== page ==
Types of compass

Types of compass

There are several types of compass on Salty Lass, so as part of our Yacht master training I thought that I would write about all the different compasses on Salty Lass and how we have used them

Steering Compass

Steering compass

On Salty Lass this is housed in our steering pedestal just behind the steering wheel. The markings on the compass are every 5° so if we were forced to use this compass alone, then the best we could steer is to a accuracy of 2.5° so we could steer a course of 25°, 27.5° and 30° but to steer to something like 256.2° is just silly.

Lubber lines

Lubber lines

The yellow and the white lines are fixed lines on the compass and are called lubber lines. The yellow lubber line marks our current bearing. In addition to the yellow line, there are two white lines that are at ±45° and ±90°. If you are fortunate enough to be able to sail close hauled at 45° then you can use these lubber lines to find your next tack line.

Hand Bearing Compass

Hand Bearing Compass

The hand bearing compass is a useful item as it is portable and allows you to take a bearing from wherever you are. This compass has minimal damping so when Salty Lass is moving, we need to brace ourselves using the spray hood or the steering pedestal to reduce the movement of the compass.

Infinity prism

Hand Bearing Compass - Infinity prism

When purchasing a hand bearing compass you need to look for one that includes an infinity prism as this makes taking the bearing very easy.

You will also note that the markings of this compass are at every 1° so is more accurate than our steering compass, but due to the lack of damping in the compass, then it can be very difficult to get an accurate fix.

Fluxgate compass

Fluxgate compass in situ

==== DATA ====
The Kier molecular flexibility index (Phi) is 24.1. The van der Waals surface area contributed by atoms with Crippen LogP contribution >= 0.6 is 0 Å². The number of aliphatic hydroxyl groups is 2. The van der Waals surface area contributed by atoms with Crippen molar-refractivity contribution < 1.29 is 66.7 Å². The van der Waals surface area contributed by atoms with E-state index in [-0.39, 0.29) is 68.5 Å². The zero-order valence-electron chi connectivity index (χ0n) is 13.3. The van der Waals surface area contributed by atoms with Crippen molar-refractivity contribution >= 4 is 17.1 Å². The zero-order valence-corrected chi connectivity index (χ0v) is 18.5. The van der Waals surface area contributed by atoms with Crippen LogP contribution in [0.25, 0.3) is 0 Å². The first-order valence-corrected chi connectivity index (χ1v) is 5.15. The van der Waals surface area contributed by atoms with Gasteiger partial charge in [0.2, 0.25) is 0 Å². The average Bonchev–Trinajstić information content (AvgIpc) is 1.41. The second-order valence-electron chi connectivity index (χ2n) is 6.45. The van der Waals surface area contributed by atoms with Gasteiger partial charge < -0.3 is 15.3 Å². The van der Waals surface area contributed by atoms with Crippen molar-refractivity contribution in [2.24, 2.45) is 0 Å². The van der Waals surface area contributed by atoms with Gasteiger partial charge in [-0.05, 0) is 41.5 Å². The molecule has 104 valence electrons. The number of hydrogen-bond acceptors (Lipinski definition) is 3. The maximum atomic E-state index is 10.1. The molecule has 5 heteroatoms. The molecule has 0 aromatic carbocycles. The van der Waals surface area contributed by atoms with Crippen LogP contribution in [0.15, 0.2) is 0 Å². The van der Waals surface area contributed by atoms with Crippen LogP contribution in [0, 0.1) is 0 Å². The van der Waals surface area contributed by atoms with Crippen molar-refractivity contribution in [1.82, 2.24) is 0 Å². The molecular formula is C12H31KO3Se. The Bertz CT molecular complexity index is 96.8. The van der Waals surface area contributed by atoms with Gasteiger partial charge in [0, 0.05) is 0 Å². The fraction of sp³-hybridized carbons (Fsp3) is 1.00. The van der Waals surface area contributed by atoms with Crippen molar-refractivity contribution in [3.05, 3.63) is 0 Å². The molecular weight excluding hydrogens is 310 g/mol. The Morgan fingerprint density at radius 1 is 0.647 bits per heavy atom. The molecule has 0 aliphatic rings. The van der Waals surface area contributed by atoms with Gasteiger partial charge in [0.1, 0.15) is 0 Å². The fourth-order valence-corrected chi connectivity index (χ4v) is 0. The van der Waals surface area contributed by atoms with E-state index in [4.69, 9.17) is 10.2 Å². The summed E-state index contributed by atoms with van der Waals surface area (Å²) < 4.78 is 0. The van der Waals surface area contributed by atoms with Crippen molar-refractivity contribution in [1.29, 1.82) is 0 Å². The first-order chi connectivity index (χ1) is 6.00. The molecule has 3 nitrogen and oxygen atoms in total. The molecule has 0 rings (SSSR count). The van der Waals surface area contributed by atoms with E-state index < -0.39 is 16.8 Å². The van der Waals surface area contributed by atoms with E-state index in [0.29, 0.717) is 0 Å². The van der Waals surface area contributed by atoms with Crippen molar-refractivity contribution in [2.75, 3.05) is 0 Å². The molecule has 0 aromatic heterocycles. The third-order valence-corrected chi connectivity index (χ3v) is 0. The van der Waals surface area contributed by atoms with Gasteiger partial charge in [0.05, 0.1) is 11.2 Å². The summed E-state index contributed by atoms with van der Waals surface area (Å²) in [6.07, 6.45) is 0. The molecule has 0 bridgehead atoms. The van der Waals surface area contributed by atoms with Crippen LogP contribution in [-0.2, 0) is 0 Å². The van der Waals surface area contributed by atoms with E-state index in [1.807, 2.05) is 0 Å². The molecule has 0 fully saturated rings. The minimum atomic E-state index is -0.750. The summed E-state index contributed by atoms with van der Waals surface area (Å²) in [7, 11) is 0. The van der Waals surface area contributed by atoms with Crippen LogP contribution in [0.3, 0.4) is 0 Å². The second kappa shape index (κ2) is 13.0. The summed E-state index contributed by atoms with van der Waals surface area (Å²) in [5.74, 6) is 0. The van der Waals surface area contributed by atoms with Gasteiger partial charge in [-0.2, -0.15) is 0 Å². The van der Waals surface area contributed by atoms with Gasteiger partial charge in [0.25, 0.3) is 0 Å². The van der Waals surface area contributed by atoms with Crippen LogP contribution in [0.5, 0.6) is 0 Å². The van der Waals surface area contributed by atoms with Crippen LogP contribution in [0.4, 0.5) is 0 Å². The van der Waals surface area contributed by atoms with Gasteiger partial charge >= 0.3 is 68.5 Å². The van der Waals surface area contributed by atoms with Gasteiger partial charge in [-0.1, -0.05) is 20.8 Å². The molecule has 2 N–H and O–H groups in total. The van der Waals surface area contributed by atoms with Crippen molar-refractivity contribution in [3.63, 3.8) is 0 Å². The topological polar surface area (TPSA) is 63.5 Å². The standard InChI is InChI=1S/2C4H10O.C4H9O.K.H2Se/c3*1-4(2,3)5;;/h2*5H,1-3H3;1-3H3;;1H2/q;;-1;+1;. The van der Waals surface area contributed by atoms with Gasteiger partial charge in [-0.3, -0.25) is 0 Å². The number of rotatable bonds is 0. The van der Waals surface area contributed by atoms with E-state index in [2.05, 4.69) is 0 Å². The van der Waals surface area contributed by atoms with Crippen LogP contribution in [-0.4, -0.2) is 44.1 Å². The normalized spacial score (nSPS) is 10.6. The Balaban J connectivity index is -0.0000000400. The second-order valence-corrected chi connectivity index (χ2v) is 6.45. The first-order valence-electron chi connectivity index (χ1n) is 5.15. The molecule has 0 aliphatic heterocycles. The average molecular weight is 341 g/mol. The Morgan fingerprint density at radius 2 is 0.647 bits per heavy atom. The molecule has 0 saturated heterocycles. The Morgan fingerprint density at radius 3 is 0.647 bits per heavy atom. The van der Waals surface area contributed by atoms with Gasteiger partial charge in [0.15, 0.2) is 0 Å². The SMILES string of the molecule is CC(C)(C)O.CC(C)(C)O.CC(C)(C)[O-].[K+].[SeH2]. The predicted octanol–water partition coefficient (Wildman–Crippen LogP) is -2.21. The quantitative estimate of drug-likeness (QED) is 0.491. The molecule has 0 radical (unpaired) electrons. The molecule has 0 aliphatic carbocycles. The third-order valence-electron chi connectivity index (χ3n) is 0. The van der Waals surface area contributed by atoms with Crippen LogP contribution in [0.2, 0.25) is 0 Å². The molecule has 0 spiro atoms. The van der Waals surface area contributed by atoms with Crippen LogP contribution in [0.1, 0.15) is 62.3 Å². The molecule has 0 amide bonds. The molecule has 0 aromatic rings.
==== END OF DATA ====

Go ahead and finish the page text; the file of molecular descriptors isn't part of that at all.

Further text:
This can detect the Earth's magnetic field, by using two coils inside the device. They are very accurate because once that are calibrated they will automatically compensate for your boat's deviation. However, we have found that ours, which is a Raymarine EV1 Sensor Core, can loose its bearing every now and then so we need to re-calibrate it by turning around in circles at just over 3knots.

Binoculars

Binoculars

We have a well damped compass inside our binoculars so these are great for taking a bearing. They are quite heavy so we still need to brace ourselves against the spray hood, but in this case to help with the weight of the binoculars.

Inside our binocular eyepiece

Inside our binocular eyepiece

In addition to the compass reading at the bottom of the view, you can see a scale inside the eyepiece which allows you to calculate the distance to a particular object.

For example - With our binoculars we can look at an object for which we know the size. There are lots of these marked on our charts or chart plotter. With the bottom of the object at the 0 mark we look at how many full marks the object is. We can now rotate the dial closest to the word ANGLE on the outside of the binoculars to read the number we have.

Outside dials

Outside dials

We now look for the size of the object and read off the distance which is on the dial furthest away from the word ANGLE. If we use these binoculars to look at a particularly large chimney like Kilroot chimney at 205metres in height we just use the 20 mark and multiply the distance by 10.

There are occasions when you might need to calculate the height of the object. So for this you need to know the distance to the object, which you can use your chart plotter for. You then dial the scale closest to the word ANGLE to what you can see, so this will give the height opposite the distance.

Land Compass

Land Compass

We also have a selection of land compass. We have on occasion used these for looking for magnetic anomalies in the Lass.

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